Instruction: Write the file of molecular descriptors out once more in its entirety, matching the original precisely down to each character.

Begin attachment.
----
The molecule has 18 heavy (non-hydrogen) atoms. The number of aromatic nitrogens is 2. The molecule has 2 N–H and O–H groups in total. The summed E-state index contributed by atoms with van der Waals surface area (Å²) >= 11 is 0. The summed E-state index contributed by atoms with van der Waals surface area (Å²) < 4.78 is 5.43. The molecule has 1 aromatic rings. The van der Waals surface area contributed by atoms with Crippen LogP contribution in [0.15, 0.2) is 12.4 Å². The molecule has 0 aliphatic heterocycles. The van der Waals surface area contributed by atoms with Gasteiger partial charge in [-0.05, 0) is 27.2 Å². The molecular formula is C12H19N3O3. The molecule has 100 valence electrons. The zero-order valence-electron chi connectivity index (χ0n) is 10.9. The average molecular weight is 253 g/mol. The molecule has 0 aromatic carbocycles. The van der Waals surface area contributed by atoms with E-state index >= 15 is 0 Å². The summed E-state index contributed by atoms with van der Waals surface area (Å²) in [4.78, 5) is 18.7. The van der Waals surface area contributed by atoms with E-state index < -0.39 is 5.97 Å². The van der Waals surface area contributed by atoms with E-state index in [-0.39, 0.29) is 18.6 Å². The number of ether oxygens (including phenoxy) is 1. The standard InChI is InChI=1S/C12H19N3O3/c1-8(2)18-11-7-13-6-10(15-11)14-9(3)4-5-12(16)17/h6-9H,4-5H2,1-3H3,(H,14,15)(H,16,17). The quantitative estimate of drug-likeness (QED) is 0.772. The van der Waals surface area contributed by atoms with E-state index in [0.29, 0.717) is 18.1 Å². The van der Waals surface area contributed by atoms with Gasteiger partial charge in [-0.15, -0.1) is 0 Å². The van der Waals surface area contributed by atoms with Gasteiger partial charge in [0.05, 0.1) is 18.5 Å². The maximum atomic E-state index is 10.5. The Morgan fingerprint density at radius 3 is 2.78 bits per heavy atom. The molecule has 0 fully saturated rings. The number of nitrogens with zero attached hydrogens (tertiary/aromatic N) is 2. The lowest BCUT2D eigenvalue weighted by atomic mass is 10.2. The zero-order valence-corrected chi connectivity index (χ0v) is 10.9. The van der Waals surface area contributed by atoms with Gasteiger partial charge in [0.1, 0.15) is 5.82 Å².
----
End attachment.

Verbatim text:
The molecule has 18 heavy (non-hydrogen) atoms. The number of aromatic nitrogens is 2. The molecule has 2 N–H and O–H groups in total. The summed E-state index contributed by atoms with van der Waals surface area (Å²) >= 11 is 0. The summed E-state index contributed by atoms with van der Waals surface area (Å²) < 4.78 is 5.43. The molecule has 1 aromatic rings. The van der Waals surface area contributed by atoms with Crippen LogP contribution in [0.15, 0.2) is 12.4 Å². The molecule has 0 aliphatic heterocycles. The van der Waals surface area contributed by atoms with Gasteiger partial charge in [-0.05, 0) is 27.2 Å². The molecular formula is C12H19N3O3. The molecule has 100 valence electrons. The zero-order valence-electron chi connectivity index (χ0n) is 10.9. The average molecular weight is 253 g/mol. The molecule has 0 aromatic carbocycles. The van der Waals surface area contributed by atoms with E-state index >= 15 is 0 Å². The summed E-state index contributed by atoms with van der Waals surface area (Å²) in [4.78, 5) is 18.7. The van der Waals surface area contributed by atoms with E-state index < -0.39 is 5.97 Å². The van der Waals surface area contributed by atoms with E-state index in [-0.39, 0.29) is 18.6 Å². The number of ether oxygens (including phenoxy) is 1. The standard InChI is InChI=1S/C12H19N3O3/c1-8(2)18-11-7-13-6-10(15-11)14-9(3)4-5-12(16)17/h6-9H,4-5H2,1-3H3,(H,14,15)(H,16,17). The quantitative estimate of drug-likeness (QED) is 0.772. The van der Waals surface area contributed by atoms with E-state index in [0.29, 0.717) is 18.1 Å². The van der Waals surface area contributed by atoms with Gasteiger partial charge in [-0.15, -0.1) is 0 Å². The van der Waals surface area contributed by atoms with Gasteiger partial charge in [0.05, 0.1) is 18.5 Å². The maximum atomic E-state index is 10.5. The Morgan fingerprint density at radius 3 is 2.78 bits per heavy atom. The molecule has 0 fully saturated rings. The number of nitrogens with zero attached hydrogens (tertiary/aromatic N) is 2. The lowest BCUT2D eigenvalue weighted by atomic mass is 10.2. The zero-order valence-corrected chi connectivity index (χ0v) is 10.9. The van der Waals surface area contributed by atoms with Gasteiger partial charge in [0.1, 0.15) is 5.82 Å².